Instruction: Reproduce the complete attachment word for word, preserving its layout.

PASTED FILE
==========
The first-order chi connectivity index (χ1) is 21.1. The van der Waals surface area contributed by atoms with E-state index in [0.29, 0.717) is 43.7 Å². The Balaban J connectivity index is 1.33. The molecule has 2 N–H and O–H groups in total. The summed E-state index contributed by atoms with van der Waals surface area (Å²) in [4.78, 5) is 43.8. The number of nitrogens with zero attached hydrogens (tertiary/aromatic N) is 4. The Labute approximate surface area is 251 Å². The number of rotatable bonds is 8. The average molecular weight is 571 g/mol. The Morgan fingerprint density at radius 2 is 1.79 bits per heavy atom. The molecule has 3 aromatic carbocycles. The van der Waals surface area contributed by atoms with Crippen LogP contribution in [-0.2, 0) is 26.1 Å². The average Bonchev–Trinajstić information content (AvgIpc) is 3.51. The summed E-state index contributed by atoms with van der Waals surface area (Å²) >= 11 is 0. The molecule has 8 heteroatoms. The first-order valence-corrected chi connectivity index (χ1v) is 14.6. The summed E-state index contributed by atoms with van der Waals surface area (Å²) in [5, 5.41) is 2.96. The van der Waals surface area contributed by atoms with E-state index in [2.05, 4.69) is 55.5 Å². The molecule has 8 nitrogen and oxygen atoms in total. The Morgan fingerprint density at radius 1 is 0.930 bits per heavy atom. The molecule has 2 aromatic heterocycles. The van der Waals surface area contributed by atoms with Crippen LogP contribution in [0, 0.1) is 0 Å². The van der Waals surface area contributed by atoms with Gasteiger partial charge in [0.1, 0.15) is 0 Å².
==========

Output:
The first-order chi connectivity index (χ1) is 21.1. The van der Waals surface area contributed by atoms with E-state index in [0.29, 0.717) is 43.7 Å². The Balaban J connectivity index is 1.33. The molecule has 2 N–H and O–H groups in total. The summed E-state index contributed by atoms with van der Waals surface area (Å²) in [4.78, 5) is 43.8. The number of nitrogens with zero attached hydrogens (tertiary/aromatic N) is 4. The Labute approximate surface area is 251 Å². The number of rotatable bonds is 8. The average molecular weight is 571 g/mol. The Morgan fingerprint density at radius 2 is 1.79 bits per heavy atom. The molecule has 3 aromatic carbocycles. The van der Waals surface area contributed by atoms with Crippen LogP contribution in [-0.2, 0) is 26.1 Å². The average Bonchev–Trinajstić information content (AvgIpc) is 3.51. The summed E-state index contributed by atoms with van der Waals surface area (Å²) >= 11 is 0. The molecule has 8 heteroatoms. The first-order valence-corrected chi connectivity index (χ1v) is 14.6. The summed E-state index contributed by atoms with van der Waals surface area (Å²) in [5, 5.41) is 2.96. The van der Waals surface area contributed by atoms with E-state index in [2.05, 4.69) is 55.5 Å². The molecule has 8 nitrogen and oxygen atoms in total. The Morgan fingerprint density at radius 1 is 0.930 bits per heavy atom. The molecule has 2 aromatic heterocycles. The van der Waals surface area contributed by atoms with Crippen LogP contribution in [0, 0.1) is 0 Å². The van der Waals surface area contributed by atoms with Gasteiger partial charge in [0.1, 0.15) is 0 Å².